• by vux984 (928602)

          Follow up to fix this as /. ate my angle brackets...

          The generic URI syntax consists of 4 main components...

          [scheme]://[authority][path]?[query]

        • by jomama717 (779243)
          The requirement actually comes from a popular URL shortening service (I don't know why I'm resisting identifying it, but I am). The "url" variable is a plain String generated in one of many other parts of the code - these other parts guarantee that the URL is valid by the spec, but as you point out this particular requirement is beyond the spec. And anyway, to gain the advantage of the URL class's built-in validation the string would have to be used to instantiate a URL instance, and a failure to validate
          • The requirement actually comes from a popular URL shortening service...

            Which, of course, makes the service incorrect as RFC 2396 says [/?] are valid authority delimiters and just makes it their "requirement" ... Just sayin'. From the RFC:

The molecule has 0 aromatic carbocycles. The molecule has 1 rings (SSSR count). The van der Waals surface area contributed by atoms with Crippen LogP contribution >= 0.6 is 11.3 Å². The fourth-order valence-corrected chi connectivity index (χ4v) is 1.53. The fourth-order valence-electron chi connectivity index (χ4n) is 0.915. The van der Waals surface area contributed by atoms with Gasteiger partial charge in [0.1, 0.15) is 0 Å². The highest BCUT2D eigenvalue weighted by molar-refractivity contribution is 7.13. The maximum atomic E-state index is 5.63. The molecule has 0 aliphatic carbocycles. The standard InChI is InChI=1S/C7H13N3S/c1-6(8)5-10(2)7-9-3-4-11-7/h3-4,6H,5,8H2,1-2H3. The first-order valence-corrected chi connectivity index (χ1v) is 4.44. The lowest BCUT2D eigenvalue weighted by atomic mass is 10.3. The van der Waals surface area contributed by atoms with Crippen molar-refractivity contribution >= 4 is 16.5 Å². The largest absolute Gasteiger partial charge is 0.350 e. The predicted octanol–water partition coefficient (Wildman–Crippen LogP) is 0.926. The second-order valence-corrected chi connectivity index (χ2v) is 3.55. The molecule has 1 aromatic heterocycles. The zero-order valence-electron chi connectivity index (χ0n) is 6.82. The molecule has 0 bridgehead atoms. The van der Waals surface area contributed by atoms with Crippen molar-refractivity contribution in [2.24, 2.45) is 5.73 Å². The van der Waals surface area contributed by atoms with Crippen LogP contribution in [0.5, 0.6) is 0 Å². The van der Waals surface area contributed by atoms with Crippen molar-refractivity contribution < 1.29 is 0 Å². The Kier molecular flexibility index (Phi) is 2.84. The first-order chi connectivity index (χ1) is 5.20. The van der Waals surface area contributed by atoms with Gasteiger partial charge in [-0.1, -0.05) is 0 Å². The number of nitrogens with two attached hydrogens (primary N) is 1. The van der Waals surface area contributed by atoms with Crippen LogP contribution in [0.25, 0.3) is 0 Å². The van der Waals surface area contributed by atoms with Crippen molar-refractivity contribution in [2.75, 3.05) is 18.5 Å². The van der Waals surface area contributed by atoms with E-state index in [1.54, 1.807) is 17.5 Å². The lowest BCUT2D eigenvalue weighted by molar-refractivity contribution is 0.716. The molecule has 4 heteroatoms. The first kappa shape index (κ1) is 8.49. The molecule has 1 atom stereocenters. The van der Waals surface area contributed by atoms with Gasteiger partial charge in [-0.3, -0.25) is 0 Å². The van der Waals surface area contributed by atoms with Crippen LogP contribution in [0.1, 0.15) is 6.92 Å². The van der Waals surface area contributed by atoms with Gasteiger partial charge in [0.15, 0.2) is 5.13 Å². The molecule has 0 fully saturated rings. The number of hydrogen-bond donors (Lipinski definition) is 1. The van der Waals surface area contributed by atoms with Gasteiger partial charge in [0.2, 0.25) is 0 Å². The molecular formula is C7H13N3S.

The authority component is preceded by a double slash "//" and is terminated by the next slash "/", question-mark "?", or by the end of the URI.

    • All I know is that when first saw regular expressions, I thought my modem had been disconnected and I was about get that damn "CARRIER LOST" signal again. Then I realized I was using Ethernet. After changing my shorts, I realized how [regex] I was.
  • Hmmm (Score:3, Insightful)

    by mmj638 (905944) on Monday February 14, 2011 @10:07PM (#35205926)

    Lemme just email this to all my friends with the subject line "If you know someone like this pass it on LOL"

  • by mgichoga (901761) on Monday February 14, 2011 @10:08PM (#35205930)
    Real Unix admins would be reading this post in lynx.
  • Guilty as charged to all nine counts...

  • by 140Mandak262Jamuna (970587) on Monday February 14, 2011 @10:10PM (#35205950) Journal